Evergrande Football School in China is reportedly the world's biggest
Chinese President Xi Jinping hopes it's the future of the country's soccer team
China is ranked 96th in the world despite having world's biggest population
Rising from the early morning mist like a Disney castle sits the imposing face of what President Xi Jinping hopes is the future of Chinese football.
Evergrande Football School is front and center in the push to bring footballing glory to a nation currently languishing in the lower echelons of the sport.
China’s leader has made no secret of his love for the “beautiful game.” He’s also made it clear he wants to see China qualify for, host and one day win, the World Cup.
And in China, what Xi says, Xi usually gets.
Billions of dollars have been ploughed into the Chinese game in recent years, most notably in the form of high-profile marquee signings in its professional league.
The country’s transfer record was broken four times in the space of a month during the close season, as Chinese Super League teams spent more during the winter transfer window than even their English Premier League counterparts.
The likes of Brazilian midfielders Alex Teixeira and Ramires, as well as Colombian striker Jackson Martinez, stole the headlines as they left Europe for China in big-money deals. But there’s much more going on behind the scenes.
In addition to buying players, several of China’s top clubs are pumping money into the grassroots side of the game – specifically youth football.
But it isn’t purely for the love of the game. Experts say it’s all about buying favor with Xi.
“To a Chinese billionaire, a few hundred million dollars is a small price to pay,” China football-watcher Rowan Simons says.
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On an Evergrande scale
In just 10 months, and at a cost of $185 million, real estate company Evergrande turned an area of rural southern China into the biggest football school in the world.
If all goes to plan, the kids learning to trap and pass a ball today could be the ones pulling on a first-team shirt and running out at Guangzhou Evergrande’s Tianhe Stadium in a few years.
Sitting proudly outside the front gates of the school is a 40-foot tall replica FIFA World Cup trophy – a daily reminder of the ultimate goal.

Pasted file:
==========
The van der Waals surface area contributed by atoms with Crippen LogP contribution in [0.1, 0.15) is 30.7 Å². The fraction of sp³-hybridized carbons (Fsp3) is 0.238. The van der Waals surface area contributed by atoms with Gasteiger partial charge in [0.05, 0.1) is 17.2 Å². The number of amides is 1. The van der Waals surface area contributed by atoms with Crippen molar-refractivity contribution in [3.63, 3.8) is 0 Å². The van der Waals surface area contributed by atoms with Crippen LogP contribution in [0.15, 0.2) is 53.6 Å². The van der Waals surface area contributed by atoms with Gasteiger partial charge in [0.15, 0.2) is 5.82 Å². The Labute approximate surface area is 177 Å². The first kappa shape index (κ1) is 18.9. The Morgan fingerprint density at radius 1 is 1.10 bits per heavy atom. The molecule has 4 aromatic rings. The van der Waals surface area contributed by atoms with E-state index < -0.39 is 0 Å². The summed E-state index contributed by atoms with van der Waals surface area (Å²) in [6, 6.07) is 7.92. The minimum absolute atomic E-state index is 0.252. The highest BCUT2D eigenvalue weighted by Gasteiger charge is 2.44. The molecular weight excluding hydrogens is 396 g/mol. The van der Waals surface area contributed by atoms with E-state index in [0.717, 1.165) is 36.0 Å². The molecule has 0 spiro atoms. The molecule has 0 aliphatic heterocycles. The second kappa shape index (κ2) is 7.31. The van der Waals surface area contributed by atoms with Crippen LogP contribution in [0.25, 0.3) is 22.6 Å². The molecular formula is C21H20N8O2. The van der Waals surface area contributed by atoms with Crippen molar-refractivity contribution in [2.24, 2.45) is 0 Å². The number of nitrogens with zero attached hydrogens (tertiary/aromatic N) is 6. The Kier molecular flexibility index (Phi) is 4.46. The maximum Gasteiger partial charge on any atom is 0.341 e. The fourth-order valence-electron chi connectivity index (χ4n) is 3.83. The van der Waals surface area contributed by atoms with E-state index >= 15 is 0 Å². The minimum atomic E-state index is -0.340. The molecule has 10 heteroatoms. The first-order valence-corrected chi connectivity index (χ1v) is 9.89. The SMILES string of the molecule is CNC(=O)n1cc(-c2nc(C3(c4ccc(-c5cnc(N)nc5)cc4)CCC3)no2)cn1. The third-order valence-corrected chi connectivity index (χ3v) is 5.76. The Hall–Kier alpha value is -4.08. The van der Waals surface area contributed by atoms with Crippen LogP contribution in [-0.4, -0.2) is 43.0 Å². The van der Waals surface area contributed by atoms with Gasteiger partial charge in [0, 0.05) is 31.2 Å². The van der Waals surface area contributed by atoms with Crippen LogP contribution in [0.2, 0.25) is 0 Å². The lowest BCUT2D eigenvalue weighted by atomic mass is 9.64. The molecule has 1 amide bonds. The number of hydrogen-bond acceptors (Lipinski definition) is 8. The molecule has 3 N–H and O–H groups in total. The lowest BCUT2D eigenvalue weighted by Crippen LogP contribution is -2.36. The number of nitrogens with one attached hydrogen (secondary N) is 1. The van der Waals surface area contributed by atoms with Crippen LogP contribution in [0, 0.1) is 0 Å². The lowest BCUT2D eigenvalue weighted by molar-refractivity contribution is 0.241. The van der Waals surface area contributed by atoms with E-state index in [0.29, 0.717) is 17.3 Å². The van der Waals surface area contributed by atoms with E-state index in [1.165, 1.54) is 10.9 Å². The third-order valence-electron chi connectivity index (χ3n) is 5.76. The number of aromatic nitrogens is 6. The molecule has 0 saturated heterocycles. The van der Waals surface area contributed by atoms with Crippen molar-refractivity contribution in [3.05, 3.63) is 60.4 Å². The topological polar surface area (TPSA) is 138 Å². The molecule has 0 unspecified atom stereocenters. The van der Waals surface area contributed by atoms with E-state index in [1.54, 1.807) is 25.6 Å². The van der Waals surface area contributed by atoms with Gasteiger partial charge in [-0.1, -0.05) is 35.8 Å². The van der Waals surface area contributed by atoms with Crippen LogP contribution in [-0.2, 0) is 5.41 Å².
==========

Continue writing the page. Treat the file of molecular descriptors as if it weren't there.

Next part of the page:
Fourteen-year-old He Xinjie left his family in neighboring Fujian province almost four years ago to chase that dream.
“I hope to make it into the national football team and then make it into the Spanish clubs like Barcelona and Real Madrid,” the slightly-built teen says, with a wry smile. “Or get into the national team and fight for national pride.”
He is one of China’s best players in his age group and is here on a scholarship.
Without it, he’d still be kicking a ball around the dusty streets of his hometown, he tells us. But he’s one of the fortunate ones and has already been to Spain with the school to play against some of the best Europe has to offer.
“I feel very lucky,” he says, almost embarrassed.
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A Spanish flavor
He’s one of 2,600 boys and 200 girls from across the country – including Tibet, we’re proudly told by our guide – who live and breathe football here.
The reason behind his desire to make it to Spain’s La Liga soon becomes apparent.
Cries of “buen pase” and “gol” echo across the 50 pitches. Two dozen Spanish coaches, the result of a partnership with Real Madrid, bark out instructions – instantly translated into Chinese and repeated with added vehemence.
Unfortunately, for most if not all of the near 3,000 students here, it’s the closest they’ll ever get to playing for the European giants.
After two decades of coaching in Europe, Sergio Zarco Diaz swapped sunny Spain for a challenge in China.
In his four years here, he says the standard has improved dramatically but admits Chinese youngsters have a long way to go.